THE Holyrood committee probing the Scottish Government’s botched inquiry into harassment allegations made against Alex Salmond have invited the former First Minister to appear before them in December.

They’ve also made a “firm request” to be provided with a written submission from the ex-SNP leader at the “earliest opportunity”.

Linda Fabiani, who chairs the Committee on the Scottish Government Handling of Harassment Complaints, wrote to Salmond yesterday, asking for as much detail as possible.

He was initially given a deadline of September 23, but his lawyers said that to provid a full account he would need to hand over evidence from the criminal trial, including collateral evidence from the preliminary hearings. 

However, the Crown Office said this would be a criminal offence and be in breach of the terms of Criminal Justice and Licensing (Scotland) Act. 

In her letter Fabiani tells Salmond, that MSPs have now “explored the extent of the legal restrictions in relation to the judicial review including seeking the documentation held by the Court of Session.”

While she understands the restrictions on Salmond, she questions whether the criminal trial evidence is “clearly within remit” of the committee.  

Fabiani adds: “Notwithstanding these barriers to a full submission from you, and your desire to make one full submission that fully sets out your position, the Committee considers your evidence to be an important perspective in questioning Scottish Government officials and ministers in the final three phases of its inquiry.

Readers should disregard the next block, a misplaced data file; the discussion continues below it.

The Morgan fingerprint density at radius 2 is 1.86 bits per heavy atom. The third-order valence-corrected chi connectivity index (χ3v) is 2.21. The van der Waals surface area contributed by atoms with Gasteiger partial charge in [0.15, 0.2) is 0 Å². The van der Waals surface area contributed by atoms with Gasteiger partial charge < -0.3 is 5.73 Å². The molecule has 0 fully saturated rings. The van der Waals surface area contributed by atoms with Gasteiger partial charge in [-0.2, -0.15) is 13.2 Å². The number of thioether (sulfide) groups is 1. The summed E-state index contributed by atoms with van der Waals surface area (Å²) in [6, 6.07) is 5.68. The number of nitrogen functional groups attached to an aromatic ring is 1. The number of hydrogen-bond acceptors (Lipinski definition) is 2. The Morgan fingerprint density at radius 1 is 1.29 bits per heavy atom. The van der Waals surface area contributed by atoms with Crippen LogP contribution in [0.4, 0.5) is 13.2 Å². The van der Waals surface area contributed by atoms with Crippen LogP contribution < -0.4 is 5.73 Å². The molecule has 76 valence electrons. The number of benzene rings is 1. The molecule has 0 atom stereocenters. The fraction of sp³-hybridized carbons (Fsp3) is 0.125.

“For that reason, I repeat again, on behalf of the Committee the firm request to be provided with a written submission from you at your earliest opportunity, otherwise your perspective cannot be taken into account in questioning witnesses as the inquiry progresses.”

Fabiani says the inquiry need to finish taking evidence from witnesses “in sufficient time to enable it to analyse all evidence, produce its findings in a published report and receive a response to its recommendations from the Scottish Government.” 

She says that to ensure this can happen before dissolution of Parliament at the end of March 2021, “the Committee has provisionally scheduled oral evidence taking through the remainder of 2020 including taking evidence from you in December.” 

The committee is investigating how the Scottish Government investigated sexual misconduct claims made against Salmond in 2018. 

He had the exercise set aside in a judicial review at the Court of Session, forcing ministers to admit it had been unfair, unlawful and “tainted by apparent bias”.

The case's collapse cost the Scottish Government £500,000.

After winning his civil case, Salmond was charged with sexual assault, leading to a High Court trial this year at which he was acquitted on all 13 counts.

Supporters of the ex-SNP leader believe there was a conspiracy against him among party and government officials.